In the meantime Wiche's half-hour had come to an end. The clock was chiming five when he appeared at the drawing-room window. Rookes sprang to his feet: Lady Mallinger affected to laugh. "My cousin is teasing me," she said, "he will not let me tell him that I am really a very serious woman. He—he does not believe in me as you do!" As she spoke she touched Wiche's arm as though to assert her ownership. Neither of the men spoke: a footman entered and announced that tea was served on the lawn.
"We must go then," said Lilian. She led the way, but when she turned, she found that only Wiche had followed her.
"It is as well," she said, in her prettiest manner; "we are happier by ourselves!" This was no doubt charming, and it may have been true. Wiche, however, was no less troubled by the fact than the possibility. Both were distracting, for, at that moment, he wished to overlook her fascination and think only of what was certain. And the one thing certain was, in his judgment, her love for Rookes. This truth—like all truths—had flashed upon him like a message from his guardian angel.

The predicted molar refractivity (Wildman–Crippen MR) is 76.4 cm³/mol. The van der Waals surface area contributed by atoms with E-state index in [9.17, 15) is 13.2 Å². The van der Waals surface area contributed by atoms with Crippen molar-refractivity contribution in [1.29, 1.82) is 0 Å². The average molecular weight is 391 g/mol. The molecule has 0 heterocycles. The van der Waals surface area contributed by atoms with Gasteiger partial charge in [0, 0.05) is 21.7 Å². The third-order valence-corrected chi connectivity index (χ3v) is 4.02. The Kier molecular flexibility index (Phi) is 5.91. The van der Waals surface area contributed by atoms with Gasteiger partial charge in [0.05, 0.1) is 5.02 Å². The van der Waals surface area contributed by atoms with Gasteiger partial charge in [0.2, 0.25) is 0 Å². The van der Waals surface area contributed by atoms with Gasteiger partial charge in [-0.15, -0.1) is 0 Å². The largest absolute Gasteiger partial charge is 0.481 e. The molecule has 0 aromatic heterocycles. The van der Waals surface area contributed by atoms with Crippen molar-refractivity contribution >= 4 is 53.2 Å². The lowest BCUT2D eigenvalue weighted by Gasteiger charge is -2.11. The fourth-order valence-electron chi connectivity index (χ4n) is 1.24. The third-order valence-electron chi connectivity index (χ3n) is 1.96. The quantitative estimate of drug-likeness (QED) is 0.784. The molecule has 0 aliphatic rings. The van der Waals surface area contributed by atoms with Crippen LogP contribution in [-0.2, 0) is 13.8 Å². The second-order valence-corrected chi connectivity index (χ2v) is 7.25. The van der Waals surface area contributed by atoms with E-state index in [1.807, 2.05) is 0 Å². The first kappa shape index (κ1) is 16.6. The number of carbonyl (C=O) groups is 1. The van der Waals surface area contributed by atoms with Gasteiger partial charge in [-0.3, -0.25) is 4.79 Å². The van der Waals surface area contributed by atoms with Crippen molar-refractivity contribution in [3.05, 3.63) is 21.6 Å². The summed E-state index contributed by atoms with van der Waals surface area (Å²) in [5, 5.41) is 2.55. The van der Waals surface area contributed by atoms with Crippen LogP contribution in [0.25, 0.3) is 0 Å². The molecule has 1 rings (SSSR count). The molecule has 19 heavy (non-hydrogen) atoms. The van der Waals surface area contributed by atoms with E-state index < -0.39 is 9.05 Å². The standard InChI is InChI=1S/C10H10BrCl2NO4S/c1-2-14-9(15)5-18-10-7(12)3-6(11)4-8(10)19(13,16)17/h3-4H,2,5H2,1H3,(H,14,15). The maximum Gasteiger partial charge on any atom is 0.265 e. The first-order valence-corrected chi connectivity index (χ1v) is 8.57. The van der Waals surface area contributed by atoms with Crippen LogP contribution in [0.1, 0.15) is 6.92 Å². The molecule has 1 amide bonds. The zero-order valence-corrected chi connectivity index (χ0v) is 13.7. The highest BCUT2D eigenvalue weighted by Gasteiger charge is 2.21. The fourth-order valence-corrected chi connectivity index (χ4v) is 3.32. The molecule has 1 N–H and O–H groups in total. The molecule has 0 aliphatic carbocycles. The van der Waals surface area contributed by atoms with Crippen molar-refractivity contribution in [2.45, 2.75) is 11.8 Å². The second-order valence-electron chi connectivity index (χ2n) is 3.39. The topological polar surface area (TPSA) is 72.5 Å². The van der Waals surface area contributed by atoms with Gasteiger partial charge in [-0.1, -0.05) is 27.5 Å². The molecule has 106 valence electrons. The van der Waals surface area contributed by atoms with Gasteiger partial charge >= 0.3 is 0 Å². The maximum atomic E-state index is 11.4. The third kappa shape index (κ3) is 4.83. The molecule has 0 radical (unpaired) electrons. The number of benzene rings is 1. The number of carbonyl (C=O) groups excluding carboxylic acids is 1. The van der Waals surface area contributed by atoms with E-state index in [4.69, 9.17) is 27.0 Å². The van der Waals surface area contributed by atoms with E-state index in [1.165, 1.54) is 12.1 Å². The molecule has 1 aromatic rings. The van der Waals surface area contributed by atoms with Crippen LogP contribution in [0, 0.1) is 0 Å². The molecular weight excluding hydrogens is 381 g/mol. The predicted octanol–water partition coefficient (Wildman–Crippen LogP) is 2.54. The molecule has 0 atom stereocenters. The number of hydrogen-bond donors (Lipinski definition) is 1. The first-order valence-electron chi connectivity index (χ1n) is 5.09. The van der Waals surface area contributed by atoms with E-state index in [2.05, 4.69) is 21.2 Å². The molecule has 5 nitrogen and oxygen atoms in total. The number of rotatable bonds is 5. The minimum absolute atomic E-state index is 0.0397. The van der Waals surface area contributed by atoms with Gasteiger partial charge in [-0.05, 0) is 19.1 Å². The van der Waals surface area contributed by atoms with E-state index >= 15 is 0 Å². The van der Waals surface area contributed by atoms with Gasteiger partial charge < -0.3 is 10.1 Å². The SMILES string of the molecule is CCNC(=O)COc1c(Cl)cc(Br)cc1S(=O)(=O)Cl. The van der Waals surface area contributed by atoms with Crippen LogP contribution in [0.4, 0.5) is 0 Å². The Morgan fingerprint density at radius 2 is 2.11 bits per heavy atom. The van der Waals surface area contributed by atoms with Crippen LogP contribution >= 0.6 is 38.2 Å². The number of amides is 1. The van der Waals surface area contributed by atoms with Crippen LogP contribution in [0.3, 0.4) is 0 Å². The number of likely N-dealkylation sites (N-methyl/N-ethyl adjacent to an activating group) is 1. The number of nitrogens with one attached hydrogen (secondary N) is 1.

"Do not look so grave," said Lady Mallinger; "we have been serious the whole afternoon, and now I want to rest! Do you like me in pink? Because